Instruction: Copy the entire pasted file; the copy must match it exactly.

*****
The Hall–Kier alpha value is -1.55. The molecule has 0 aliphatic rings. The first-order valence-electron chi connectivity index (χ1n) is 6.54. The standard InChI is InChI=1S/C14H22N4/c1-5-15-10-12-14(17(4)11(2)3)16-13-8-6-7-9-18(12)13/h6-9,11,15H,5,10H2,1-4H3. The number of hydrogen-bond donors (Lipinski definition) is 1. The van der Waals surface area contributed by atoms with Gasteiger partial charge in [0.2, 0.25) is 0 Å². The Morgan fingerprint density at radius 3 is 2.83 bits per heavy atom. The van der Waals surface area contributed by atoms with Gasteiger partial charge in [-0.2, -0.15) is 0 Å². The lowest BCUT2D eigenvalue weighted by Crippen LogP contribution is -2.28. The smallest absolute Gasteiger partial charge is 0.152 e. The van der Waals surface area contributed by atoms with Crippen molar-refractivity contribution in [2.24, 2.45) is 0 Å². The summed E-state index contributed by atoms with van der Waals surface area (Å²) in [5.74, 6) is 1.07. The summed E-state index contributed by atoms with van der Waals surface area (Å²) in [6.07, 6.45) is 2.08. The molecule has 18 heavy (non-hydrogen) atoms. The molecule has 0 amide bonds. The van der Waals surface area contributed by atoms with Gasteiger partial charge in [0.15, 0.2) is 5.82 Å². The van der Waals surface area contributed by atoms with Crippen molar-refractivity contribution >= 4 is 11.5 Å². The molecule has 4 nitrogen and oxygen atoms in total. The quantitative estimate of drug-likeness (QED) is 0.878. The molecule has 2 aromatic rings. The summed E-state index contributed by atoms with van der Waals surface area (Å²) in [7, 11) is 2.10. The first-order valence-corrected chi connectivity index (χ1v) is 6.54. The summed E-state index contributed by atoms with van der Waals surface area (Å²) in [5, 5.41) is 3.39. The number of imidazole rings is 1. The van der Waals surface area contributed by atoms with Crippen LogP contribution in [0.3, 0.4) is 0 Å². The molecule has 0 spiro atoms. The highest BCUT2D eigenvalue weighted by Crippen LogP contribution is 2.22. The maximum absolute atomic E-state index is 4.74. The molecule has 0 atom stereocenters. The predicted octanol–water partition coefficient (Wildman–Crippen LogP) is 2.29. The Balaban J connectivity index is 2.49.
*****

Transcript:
The Hall–Kier alpha value is -1.55. The molecule has 0 aliphatic rings. The first-order valence-electron chi connectivity index (χ1n) is 6.54. The standard InChI is InChI=1S/C14H22N4/c1-5-15-10-12-14(17(4)11(2)3)16-13-8-6-7-9-18(12)13/h6-9,11,15H,5,10H2,1-4H3. The number of hydrogen-bond donors (Lipinski definition) is 1. The van der Waals surface area contributed by atoms with Gasteiger partial charge in [0.2, 0.25) is 0 Å². The Morgan fingerprint density at radius 3 is 2.83 bits per heavy atom. The van der Waals surface area contributed by atoms with Gasteiger partial charge in [-0.2, -0.15) is 0 Å². The lowest BCUT2D eigenvalue weighted by Crippen LogP contribution is -2.28. The smallest absolute Gasteiger partial charge is 0.152 e. The van der Waals surface area contributed by atoms with Crippen molar-refractivity contribution in [2.24, 2.45) is 0 Å². The summed E-state index contributed by atoms with van der Waals surface area (Å²) in [5.74, 6) is 1.07. The summed E-state index contributed by atoms with van der Waals surface area (Å²) in [6.07, 6.45) is 2.08. The molecule has 18 heavy (non-hydrogen) atoms. The molecule has 0 amide bonds. The van der Waals surface area contributed by atoms with Gasteiger partial charge in [0.15, 0.2) is 5.82 Å². The van der Waals surface area contributed by atoms with Crippen molar-refractivity contribution >= 4 is 11.5 Å². The molecule has 4 nitrogen and oxygen atoms in total. The quantitative estimate of drug-likeness (QED) is 0.878. The molecule has 2 aromatic rings. The summed E-state index contributed by atoms with van der Waals surface area (Å²) in [7, 11) is 2.10. The first-order valence-corrected chi connectivity index (χ1v) is 6.54. The summed E-state index contributed by atoms with van der Waals surface area (Å²) in [5, 5.41) is 3.39. The number of imidazole rings is 1. The van der Waals surface area contributed by atoms with Crippen LogP contribution in [0.3, 0.4) is 0 Å². The molecule has 0 spiro atoms. The highest BCUT2D eigenvalue weighted by Crippen LogP contribution is 2.22. The maximum absolute atomic E-state index is 4.74. The molecule has 0 atom stereocenters. The predicted octanol–water partition coefficient (Wildman–Crippen LogP) is 2.29. The Balaban J connectivity index is 2.49.